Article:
An open letter, if you will, to the "People Who Are Tired of Listening to Your Kid at Mass."
Over the years I’ve written a bit about dealing with small children during Mass and have given my fair share of advice to parents; parents who are tired and exhausted by their struggles or who just need encouragement because every Sunday they’re met with disapproving stares from those sitting near them. Seeing that after so many years it’s still a popular, and contentious, subject proves that is an ongoing challenge that every parent eventually faces.
Even parents of older kids, myself included, do well to read about these struggles because it’s a helpful reminder to be sympathetic to the trials of others. Anna O’Neil recently addressed the subject in her letter to parents who find themselves discouraged and worry that their children are being disruptive in Mass. It’s important that we, as Catholics, continue to encourage each other and Anna’s article does a wonderful job at just that.
However, here’s the thing; as long as I’ve been writing about this subject and responding to parents’ emails, we never seem to address the aggrieved, the individuals who seem most bothered by the behavior of others around them.
We keep advising parents to change their attitudes, their practices, lower their expectations, and even suggest they change the time and place they come to Mass. We continue to put the burden entirely on the already overburdened parents. I can’t help wondering if there’s someone else who should also shoulder some of this responsibility. I don’t think it’s an entirely unrealistic thing to expect some attitude and behavioral changes from those who are the most bothered by the sounds and distractions around them at Mass.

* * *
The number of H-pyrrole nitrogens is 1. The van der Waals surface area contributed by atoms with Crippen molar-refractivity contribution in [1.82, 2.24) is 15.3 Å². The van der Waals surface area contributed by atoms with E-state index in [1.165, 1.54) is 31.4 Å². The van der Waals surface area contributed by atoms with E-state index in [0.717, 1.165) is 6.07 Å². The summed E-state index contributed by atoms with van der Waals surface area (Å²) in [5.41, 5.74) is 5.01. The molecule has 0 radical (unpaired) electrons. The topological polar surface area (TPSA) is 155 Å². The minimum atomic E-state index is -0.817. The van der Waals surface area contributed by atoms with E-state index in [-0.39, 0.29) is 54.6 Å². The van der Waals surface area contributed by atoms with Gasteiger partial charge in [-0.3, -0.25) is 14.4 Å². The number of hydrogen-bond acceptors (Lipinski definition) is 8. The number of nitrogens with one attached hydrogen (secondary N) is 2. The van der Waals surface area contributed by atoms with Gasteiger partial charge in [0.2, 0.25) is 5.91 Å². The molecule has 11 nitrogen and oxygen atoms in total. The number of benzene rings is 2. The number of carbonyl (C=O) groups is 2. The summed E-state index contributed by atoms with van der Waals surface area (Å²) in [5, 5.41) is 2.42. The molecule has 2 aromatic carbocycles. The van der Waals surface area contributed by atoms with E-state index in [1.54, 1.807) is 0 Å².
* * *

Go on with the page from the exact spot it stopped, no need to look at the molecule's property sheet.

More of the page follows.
In light of that, I would like to propose something entirely different. A letter, if you will, to the People Who Are Tired of Listening to Your Kid at Mass. It would be a very short letter; something along the lines of, “Dear Annoyed Individuals, The liturgy is public worship, independent from private devotion. If you need absolute silence to concentrate on your prayers, adoration is a good place to start. So is daily Mass, or arriving to Mass early, or even praying in your own living room. It’s unrealistic to expect the same noiseless environment be replicated in a public place of worship that houses hundreds, if not thousands, of families. If you have trouble hearing, sit up front. If you’re tempted to glare angrily at the family with the fidgety toddler, close your eyes. If you feel the urge to suggest to a parent that they should leave their child at home, it’s better if you just don’t say so.”
Sometimes the best thing that other Catholics can do to show their support for families is to just be more patient. Parents don’t want their kids acting up anymore than you do, and all that tutting, huffing, hushing and eye rolling just exacerbates an already tense situation. The Church is welcoming to all individuals, including noisy children. I know we have to keep reminding parents not to be discouraged and that their presence is most welcome and needed, as if we do them the favor of tolerating their existence. As if we allow them and their unruly brood the privilege to worship with us. But it would probably be more accurate to say that families honor us with their presence, and they equally have to tolerate us at times.
So parents, keep doing what you’re doing (brining your babies to Mass) and if someone has a problem with your kids, that’s exactly what it is … their problem. And folks who are bothered by children and their spontaneous outbursts: pray for patience as you worship in this public house of the Lord.
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